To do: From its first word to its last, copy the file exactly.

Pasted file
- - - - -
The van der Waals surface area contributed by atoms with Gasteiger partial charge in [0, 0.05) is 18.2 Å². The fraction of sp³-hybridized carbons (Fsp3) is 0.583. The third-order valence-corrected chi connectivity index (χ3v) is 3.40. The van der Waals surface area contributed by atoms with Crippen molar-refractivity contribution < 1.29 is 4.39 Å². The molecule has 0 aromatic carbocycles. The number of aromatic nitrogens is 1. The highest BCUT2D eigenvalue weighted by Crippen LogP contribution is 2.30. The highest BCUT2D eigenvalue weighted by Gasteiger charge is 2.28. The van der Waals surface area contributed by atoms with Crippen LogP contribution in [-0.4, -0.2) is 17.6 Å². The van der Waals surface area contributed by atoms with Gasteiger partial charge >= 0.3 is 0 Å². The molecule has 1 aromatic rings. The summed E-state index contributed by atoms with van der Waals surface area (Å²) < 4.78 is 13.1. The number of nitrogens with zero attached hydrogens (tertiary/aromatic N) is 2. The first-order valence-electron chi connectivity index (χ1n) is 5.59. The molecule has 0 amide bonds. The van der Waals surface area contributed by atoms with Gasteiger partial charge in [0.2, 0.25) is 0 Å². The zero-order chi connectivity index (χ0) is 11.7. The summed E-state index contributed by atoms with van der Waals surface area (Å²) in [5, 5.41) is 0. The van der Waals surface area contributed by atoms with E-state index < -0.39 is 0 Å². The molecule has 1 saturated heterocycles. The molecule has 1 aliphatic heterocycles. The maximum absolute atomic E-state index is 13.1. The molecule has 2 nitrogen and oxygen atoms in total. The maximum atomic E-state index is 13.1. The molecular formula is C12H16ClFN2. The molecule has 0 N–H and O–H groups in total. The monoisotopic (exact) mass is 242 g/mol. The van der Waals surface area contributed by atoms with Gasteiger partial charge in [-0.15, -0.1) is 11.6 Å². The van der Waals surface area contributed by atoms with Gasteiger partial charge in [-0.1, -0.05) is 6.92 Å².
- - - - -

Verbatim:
The van der Waals surface area contributed by atoms with Gasteiger partial charge in [0, 0.05) is 18.2 Å². The fraction of sp³-hybridized carbons (Fsp3) is 0.583. The third-order valence-corrected chi connectivity index (χ3v) is 3.40. The van der Waals surface area contributed by atoms with Crippen molar-refractivity contribution < 1.29 is 4.39 Å². The molecule has 0 aromatic carbocycles. The number of aromatic nitrogens is 1. The highest BCUT2D eigenvalue weighted by Crippen LogP contribution is 2.30. The highest BCUT2D eigenvalue weighted by Gasteiger charge is 2.28. The van der Waals surface area contributed by atoms with Crippen LogP contribution in [-0.4, -0.2) is 17.6 Å². The van der Waals surface area contributed by atoms with Gasteiger partial charge >= 0.3 is 0 Å². The molecule has 1 aromatic rings. The summed E-state index contributed by atoms with van der Waals surface area (Å²) < 4.78 is 13.1. The number of nitrogens with zero attached hydrogens (tertiary/aromatic N) is 2. The first-order valence-electron chi connectivity index (χ1n) is 5.59. The molecule has 0 amide bonds. The van der Waals surface area contributed by atoms with Gasteiger partial charge in [0.2, 0.25) is 0 Å². The zero-order chi connectivity index (χ0) is 11.7. The summed E-state index contributed by atoms with van der Waals surface area (Å²) in [5, 5.41) is 0. The van der Waals surface area contributed by atoms with E-state index < -0.39 is 0 Å². The molecule has 1 saturated heterocycles. The molecule has 1 aliphatic heterocycles. The maximum absolute atomic E-state index is 13.1. The molecule has 2 nitrogen and oxygen atoms in total. The maximum atomic E-state index is 13.1. The molecular formula is C12H16ClFN2. The molecule has 0 N–H and O–H groups in total. The monoisotopic (exact) mass is 242 g/mol. The van der Waals surface area contributed by atoms with Gasteiger partial charge in [-0.15, -0.1) is 11.6 Å². The van der Waals surface area contributed by atoms with Gasteiger partial charge in [-0.1, -0.05) is 6.92 Å².